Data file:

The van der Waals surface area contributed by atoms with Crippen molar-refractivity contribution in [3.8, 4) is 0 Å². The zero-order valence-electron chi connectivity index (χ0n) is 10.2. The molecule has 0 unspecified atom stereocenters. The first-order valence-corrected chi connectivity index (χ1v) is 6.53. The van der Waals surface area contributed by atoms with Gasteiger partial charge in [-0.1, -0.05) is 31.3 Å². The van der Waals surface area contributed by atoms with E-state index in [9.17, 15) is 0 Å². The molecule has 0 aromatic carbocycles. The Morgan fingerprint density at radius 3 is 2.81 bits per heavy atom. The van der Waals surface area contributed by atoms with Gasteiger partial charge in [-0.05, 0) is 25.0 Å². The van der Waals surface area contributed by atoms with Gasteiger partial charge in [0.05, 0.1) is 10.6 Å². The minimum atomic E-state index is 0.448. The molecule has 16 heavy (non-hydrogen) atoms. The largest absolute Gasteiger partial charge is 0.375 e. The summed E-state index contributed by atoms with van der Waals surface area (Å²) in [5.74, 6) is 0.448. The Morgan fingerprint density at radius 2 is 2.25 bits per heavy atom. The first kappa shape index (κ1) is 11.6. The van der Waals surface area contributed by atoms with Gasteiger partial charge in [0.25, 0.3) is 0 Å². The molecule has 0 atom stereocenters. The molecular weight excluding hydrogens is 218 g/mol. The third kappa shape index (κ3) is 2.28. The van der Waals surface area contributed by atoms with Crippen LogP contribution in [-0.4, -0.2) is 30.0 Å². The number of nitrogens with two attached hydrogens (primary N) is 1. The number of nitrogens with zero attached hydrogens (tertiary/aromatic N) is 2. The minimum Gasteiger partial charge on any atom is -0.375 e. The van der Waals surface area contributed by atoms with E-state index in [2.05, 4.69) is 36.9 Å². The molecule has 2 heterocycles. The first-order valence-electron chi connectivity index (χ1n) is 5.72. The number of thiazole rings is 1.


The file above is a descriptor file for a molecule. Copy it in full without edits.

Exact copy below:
The van der Waals surface area contributed by atoms with Crippen molar-refractivity contribution in [3.8, 4) is 0 Å². The zero-order valence-electron chi connectivity index (χ0n) is 10.2. The molecule has 0 unspecified atom stereocenters. The first-order valence-corrected chi connectivity index (χ1v) is 6.53. The van der Waals surface area contributed by atoms with Gasteiger partial charge in [-0.1, -0.05) is 31.3 Å². The van der Waals surface area contributed by atoms with E-state index in [9.17, 15) is 0 Å². The molecule has 0 aromatic carbocycles. The Morgan fingerprint density at radius 3 is 2.81 bits per heavy atom. The van der Waals surface area contributed by atoms with Gasteiger partial charge in [-0.05, 0) is 25.0 Å². The van der Waals surface area contributed by atoms with Gasteiger partial charge in [0.05, 0.1) is 10.6 Å². The minimum atomic E-state index is 0.448. The molecule has 16 heavy (non-hydrogen) atoms. The largest absolute Gasteiger partial charge is 0.375 e. The summed E-state index contributed by atoms with van der Waals surface area (Å²) in [5.74, 6) is 0.448. The Morgan fingerprint density at radius 2 is 2.25 bits per heavy atom. The first kappa shape index (κ1) is 11.6. The van der Waals surface area contributed by atoms with Gasteiger partial charge in [0.25, 0.3) is 0 Å². The molecule has 0 atom stereocenters. The molecular weight excluding hydrogens is 218 g/mol. The third kappa shape index (κ3) is 2.28. The van der Waals surface area contributed by atoms with Crippen LogP contribution in [-0.4, -0.2) is 30.0 Å². The number of nitrogens with two attached hydrogens (primary N) is 1. The number of nitrogens with zero attached hydrogens (tertiary/aromatic N) is 2. The minimum Gasteiger partial charge on any atom is -0.375 e. The van der Waals surface area contributed by atoms with E-state index in [2.05, 4.69) is 36.9 Å². The molecule has 2 heterocycles. The first-order valence-electron chi connectivity index (χ1n) is 5.72. The number of thiazole rings is 1.